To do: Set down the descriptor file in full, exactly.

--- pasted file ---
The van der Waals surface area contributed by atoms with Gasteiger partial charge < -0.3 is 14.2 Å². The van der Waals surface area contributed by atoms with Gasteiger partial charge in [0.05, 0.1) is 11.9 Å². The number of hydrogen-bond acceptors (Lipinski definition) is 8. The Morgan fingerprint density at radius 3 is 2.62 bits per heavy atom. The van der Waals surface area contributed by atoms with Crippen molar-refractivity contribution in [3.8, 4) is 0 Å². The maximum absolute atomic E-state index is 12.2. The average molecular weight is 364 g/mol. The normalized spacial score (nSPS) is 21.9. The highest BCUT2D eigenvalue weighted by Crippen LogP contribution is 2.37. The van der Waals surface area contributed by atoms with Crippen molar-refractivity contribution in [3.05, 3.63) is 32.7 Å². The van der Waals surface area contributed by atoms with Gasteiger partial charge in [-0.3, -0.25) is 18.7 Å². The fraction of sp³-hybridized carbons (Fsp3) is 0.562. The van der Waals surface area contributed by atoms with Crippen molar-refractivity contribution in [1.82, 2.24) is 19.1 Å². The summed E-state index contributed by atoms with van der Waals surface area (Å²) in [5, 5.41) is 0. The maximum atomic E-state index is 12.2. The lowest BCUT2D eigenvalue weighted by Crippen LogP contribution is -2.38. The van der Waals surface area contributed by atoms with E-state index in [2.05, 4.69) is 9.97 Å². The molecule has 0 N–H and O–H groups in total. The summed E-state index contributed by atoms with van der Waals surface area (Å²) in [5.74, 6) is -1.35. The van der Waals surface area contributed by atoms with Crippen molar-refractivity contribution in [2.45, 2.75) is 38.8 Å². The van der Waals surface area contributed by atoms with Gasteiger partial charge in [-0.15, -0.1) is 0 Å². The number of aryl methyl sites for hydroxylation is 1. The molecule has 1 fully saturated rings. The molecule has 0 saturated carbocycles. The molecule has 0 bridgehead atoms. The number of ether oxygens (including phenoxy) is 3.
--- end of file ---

The van der Waals surface area contributed by atoms with Gasteiger partial charge < -0.3 is 14.2 Å². The van der Waals surface area contributed by atoms with Gasteiger partial charge in [0.05, 0.1) is 11.9 Å². The number of hydrogen-bond acceptors (Lipinski definition) is 8. The Morgan fingerprint density at radius 3 is 2.62 bits per heavy atom. The van der Waals surface area contributed by atoms with Crippen molar-refractivity contribution in [3.8, 4) is 0 Å². The maximum absolute atomic E-state index is 12.2. The average molecular weight is 364 g/mol. The normalized spacial score (nSPS) is 21.9. The highest BCUT2D eigenvalue weighted by Crippen LogP contribution is 2.37. The van der Waals surface area contributed by atoms with Crippen molar-refractivity contribution in [3.05, 3.63) is 32.7 Å². The van der Waals surface area contributed by atoms with Gasteiger partial charge in [-0.3, -0.25) is 18.7 Å². The fraction of sp³-hybridized carbons (Fsp3) is 0.562. The van der Waals surface area contributed by atoms with Crippen molar-refractivity contribution in [1.82, 2.24) is 19.1 Å². The summed E-state index contributed by atoms with van der Waals surface area (Å²) in [5, 5.41) is 0. The maximum atomic E-state index is 12.2. The lowest BCUT2D eigenvalue weighted by Crippen LogP contribution is -2.38. The van der Waals surface area contributed by atoms with E-state index in [2.05, 4.69) is 9.97 Å². The molecule has 0 N–H and O–H groups in total. The summed E-state index contributed by atoms with van der Waals surface area (Å²) in [5.74, 6) is -1.35. The van der Waals surface area contributed by atoms with Crippen molar-refractivity contribution in [2.45, 2.75) is 38.8 Å². The van der Waals surface area contributed by atoms with Gasteiger partial charge in [-0.15, -0.1) is 0 Å². The number of aryl methyl sites for hydroxylation is 1. The molecule has 1 fully saturated rings. The molecule has 0 saturated carbocycles. The molecule has 0 bridgehead atoms. The number of ether oxygens (including phenoxy) is 3.